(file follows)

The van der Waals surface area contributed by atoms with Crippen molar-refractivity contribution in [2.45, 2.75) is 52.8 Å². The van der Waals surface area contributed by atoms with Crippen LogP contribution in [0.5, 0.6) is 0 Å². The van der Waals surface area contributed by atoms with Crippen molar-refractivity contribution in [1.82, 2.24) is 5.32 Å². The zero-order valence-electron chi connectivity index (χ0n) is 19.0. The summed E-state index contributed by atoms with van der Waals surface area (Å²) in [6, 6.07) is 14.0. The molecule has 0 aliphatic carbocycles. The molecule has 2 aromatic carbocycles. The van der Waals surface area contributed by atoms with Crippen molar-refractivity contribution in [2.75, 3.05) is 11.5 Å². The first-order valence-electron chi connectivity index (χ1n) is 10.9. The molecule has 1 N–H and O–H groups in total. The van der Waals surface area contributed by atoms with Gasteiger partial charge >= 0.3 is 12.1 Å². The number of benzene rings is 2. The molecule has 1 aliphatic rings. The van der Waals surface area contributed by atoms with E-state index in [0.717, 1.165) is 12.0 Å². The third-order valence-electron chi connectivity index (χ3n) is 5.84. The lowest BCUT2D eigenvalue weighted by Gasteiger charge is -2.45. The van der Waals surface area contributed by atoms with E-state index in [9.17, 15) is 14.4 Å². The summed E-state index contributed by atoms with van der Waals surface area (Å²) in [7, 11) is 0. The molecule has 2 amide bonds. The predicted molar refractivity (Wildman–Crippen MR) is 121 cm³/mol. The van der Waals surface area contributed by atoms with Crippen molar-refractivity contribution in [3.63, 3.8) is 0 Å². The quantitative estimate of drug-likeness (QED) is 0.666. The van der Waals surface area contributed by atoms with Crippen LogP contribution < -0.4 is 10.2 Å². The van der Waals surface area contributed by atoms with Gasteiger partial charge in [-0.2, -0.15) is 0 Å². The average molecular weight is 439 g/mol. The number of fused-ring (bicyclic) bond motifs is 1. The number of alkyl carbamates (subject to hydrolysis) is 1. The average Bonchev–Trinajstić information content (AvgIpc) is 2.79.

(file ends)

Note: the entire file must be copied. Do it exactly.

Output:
The van der Waals surface area contributed by atoms with Crippen molar-refractivity contribution in [2.45, 2.75) is 52.8 Å². The van der Waals surface area contributed by atoms with Crippen LogP contribution in [0.5, 0.6) is 0 Å². The van der Waals surface area contributed by atoms with Crippen molar-refractivity contribution in [1.82, 2.24) is 5.32 Å². The zero-order valence-electron chi connectivity index (χ0n) is 19.0. The summed E-state index contributed by atoms with van der Waals surface area (Å²) in [6, 6.07) is 14.0. The molecule has 0 aliphatic carbocycles. The molecule has 2 aromatic carbocycles. The van der Waals surface area contributed by atoms with Crippen molar-refractivity contribution in [2.75, 3.05) is 11.5 Å². The first-order valence-electron chi connectivity index (χ1n) is 10.9. The molecule has 1 N–H and O–H groups in total. The van der Waals surface area contributed by atoms with Gasteiger partial charge >= 0.3 is 12.1 Å². The number of benzene rings is 2. The molecule has 1 aliphatic rings. The van der Waals surface area contributed by atoms with E-state index in [0.717, 1.165) is 12.0 Å². The third-order valence-electron chi connectivity index (χ3n) is 5.84. The lowest BCUT2D eigenvalue weighted by Gasteiger charge is -2.45. The van der Waals surface area contributed by atoms with E-state index in [9.17, 15) is 14.4 Å². The summed E-state index contributed by atoms with van der Waals surface area (Å²) in [7, 11) is 0. The molecule has 2 amide bonds. The predicted molar refractivity (Wildman–Crippen MR) is 121 cm³/mol. The van der Waals surface area contributed by atoms with Crippen molar-refractivity contribution in [3.63, 3.8) is 0 Å². The quantitative estimate of drug-likeness (QED) is 0.666. The van der Waals surface area contributed by atoms with Crippen LogP contribution < -0.4 is 10.2 Å². The van der Waals surface area contributed by atoms with Gasteiger partial charge in [-0.2, -0.15) is 0 Å². The average molecular weight is 439 g/mol. The number of fused-ring (bicyclic) bond motifs is 1. The number of alkyl carbamates (subject to hydrolysis) is 1. The average Bonchev–Trinajstić information content (AvgIpc) is 2.79.